The share of rail transport in emissions is less than 1.5 %.

The percentage of air and waterborne transport is negligi- ble, amounting to 1 % (Fig. 1).

Except for the 2009-2013 period, car emissions are growing at 5–8 % per year, driven primarily by the expan- sion of the car fleet. The number of cars per 1000 inhabi- tants in Hungary is relatively low among the EU Member States, only Romania and Latvia have fewer vehicles per capita (Fig. 2). The secondary driving force may be the carbon intensity of cars (CO2 emissions per year of use of a car, Fig. 3), in Hungary the carbon intensity of the car fleet is the 7th best in the European Union. This is due to the relatively low mileage of cars in Hungary and the relatively high proportion of "small cars" in the stock.

The CO2 emissions from freight transport are growing at a rate of 6–10 % per annum, well above GDP growth,

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driven mainly by a sharp increase in transportation demand.

Looking at the volume of freight transport by mode of trans- port, it can be seen that in 2018 40 million tons of goods were transported by road and 10.5 million tons by rail.

Considering the decarbonization potential of the main modes of freight transport, we find drastic differences: the transport

of 1 million tonnes of goods by road leads to 151 tonnes of CO2. In comparison, the same transport by rail produces only 14.4 tonnes of emissions. Rail transport has an order of magnitude better carbon intensity due to the electrifica- tion of the main railway lines and the relatively low fossil content of the Hungarian electricity mix (high import and nuclear ratio). This also means that rail freight transport is the primary driver of decarbonization in freight transport.

Fig. 1 Changes in carbon dioxide emissions of the Hungarian transport sector (Eurostat, 2020)

Fig. 2 Number of cars per 1000 inhabitants, 2018 (Eurostat, 2020)

Fig. 3 Carbon intensity, 2018 (Eurostat, 2020)

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Rail freight transport in Hungary has stagnated at around 21 % since the beginning of 2010, while in Austria it has continued to grow at over 45 % (Fig. 4).

4 Conclusion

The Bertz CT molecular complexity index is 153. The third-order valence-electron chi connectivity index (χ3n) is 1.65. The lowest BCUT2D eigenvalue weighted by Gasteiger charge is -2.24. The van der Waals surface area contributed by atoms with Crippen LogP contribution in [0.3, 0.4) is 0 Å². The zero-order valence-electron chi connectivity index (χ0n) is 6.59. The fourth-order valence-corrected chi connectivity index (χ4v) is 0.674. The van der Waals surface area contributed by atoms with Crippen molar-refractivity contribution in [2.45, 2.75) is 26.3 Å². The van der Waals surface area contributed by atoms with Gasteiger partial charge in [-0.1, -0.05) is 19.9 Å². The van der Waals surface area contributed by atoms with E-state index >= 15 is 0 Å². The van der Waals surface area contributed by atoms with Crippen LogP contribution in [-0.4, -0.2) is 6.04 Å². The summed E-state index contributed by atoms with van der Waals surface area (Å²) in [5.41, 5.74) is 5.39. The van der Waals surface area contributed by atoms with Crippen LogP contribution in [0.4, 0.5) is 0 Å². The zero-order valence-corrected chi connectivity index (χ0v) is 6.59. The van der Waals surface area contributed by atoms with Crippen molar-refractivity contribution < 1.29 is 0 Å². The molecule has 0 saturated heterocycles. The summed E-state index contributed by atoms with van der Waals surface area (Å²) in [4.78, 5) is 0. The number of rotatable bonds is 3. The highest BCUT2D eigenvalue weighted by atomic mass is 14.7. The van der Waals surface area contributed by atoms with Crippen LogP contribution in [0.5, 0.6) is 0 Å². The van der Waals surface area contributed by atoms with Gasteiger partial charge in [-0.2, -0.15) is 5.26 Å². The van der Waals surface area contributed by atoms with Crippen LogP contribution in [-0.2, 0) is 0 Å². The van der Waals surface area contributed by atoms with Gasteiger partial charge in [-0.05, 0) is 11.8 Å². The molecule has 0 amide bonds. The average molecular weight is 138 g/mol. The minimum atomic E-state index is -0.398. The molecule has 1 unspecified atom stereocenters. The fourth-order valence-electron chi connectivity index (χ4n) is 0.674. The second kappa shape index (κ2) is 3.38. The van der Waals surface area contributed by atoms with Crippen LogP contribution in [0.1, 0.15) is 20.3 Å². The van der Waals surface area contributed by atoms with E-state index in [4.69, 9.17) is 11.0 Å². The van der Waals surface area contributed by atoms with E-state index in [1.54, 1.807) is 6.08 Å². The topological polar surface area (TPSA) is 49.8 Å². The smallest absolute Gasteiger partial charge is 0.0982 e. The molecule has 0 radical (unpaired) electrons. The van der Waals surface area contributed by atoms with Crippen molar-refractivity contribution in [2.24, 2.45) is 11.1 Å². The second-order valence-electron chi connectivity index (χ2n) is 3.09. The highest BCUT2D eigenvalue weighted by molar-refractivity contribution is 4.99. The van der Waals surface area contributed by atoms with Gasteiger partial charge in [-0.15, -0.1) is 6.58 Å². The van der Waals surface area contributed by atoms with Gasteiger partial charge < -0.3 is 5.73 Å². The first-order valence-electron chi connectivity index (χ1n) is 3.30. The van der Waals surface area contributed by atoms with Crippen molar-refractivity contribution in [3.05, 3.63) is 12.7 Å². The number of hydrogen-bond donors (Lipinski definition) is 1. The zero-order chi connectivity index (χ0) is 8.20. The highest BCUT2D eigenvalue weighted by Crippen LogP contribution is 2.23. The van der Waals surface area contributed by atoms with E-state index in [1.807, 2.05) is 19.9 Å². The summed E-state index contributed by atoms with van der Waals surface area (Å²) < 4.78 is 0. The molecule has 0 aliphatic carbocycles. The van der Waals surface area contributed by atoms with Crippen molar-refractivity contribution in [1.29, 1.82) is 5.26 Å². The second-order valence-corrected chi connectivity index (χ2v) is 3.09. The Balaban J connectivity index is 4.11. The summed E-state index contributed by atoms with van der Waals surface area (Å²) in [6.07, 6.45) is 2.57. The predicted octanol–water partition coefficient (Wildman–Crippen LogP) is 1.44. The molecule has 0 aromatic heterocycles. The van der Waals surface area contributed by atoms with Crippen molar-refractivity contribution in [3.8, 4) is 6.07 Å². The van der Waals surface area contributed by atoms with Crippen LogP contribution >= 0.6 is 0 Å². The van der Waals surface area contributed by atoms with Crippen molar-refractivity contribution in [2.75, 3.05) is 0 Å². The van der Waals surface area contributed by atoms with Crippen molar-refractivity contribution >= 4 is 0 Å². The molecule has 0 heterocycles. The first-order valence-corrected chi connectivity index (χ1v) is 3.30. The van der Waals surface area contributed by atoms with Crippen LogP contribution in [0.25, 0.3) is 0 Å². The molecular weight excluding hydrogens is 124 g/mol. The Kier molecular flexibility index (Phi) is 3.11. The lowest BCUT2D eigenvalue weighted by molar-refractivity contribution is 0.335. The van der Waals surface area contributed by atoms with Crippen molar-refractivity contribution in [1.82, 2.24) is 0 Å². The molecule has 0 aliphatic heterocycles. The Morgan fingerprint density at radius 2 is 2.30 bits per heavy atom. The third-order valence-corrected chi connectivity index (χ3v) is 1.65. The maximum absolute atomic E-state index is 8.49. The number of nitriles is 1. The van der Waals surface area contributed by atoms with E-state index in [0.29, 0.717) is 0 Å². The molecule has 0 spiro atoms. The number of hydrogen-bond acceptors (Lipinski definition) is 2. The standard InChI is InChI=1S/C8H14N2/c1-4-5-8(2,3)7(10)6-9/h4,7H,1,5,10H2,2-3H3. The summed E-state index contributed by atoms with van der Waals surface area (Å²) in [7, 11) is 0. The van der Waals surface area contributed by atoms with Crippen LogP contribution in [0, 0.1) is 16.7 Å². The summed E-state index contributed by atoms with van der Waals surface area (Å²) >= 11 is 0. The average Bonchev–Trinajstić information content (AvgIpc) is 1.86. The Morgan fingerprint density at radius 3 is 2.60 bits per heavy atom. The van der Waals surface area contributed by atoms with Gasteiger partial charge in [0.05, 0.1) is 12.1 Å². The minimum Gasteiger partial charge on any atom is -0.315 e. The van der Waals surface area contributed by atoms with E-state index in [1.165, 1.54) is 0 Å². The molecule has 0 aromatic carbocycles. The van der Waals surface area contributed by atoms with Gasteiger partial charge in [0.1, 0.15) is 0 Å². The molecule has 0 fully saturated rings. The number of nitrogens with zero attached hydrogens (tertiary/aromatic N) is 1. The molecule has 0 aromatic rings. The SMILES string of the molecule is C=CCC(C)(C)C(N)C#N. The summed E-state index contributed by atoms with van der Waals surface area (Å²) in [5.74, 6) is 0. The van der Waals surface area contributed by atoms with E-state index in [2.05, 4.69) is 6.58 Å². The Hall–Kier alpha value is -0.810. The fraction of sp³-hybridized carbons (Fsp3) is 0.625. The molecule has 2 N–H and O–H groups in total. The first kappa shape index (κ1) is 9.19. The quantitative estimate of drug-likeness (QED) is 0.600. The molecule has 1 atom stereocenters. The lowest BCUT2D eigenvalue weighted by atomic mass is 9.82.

The number of cars per 1000 inhabitants is expected to increase significantly by 2030. Carbon intensity is likely to worsen as the customer's behavior permanently priori- tizes larger vehicles. By 2030, there is no realistic poten- tial for decarbonization in the passenger car sector, and even if current trends continue, emissions could increase by an additional 1.5 million tonnes. As shown in the lit- erature, the proliferation of electric cars has a long-term effect. It is not expected to have a significant impact on the CO2 emissions of the whole population by 2030.

In terms of freight transport, further growth in freight volumes is likely to stop and the resulting CO2 emis- sions to stabilize at around 6.5 million tonnes. At the

same time, we have significant decarbonization reserves to direct freight to rail: if rail transport rates were to increase from the current 21 % to 35 %, this would save 1 million tonnes of CO2.

Acknowledgement

This work was supported by the Ministry of Human Capacities [Higher Education Excellence Program, Biotechnology research area of the Budapest University of Technology and Economics (BME FIKP-BIO)]. The research reported in this paper and carried out at the Budapest University of Technology and Economics has been supported by the National Research Development and Innovation Fund (TKP2020 Institution Excellence Subprogram, Grant No. BME-IE-BIO) based on the char- ter of bolster issued by the National Research Development and Innovation Office under the auspices of the Ministry for Innovation and Technology.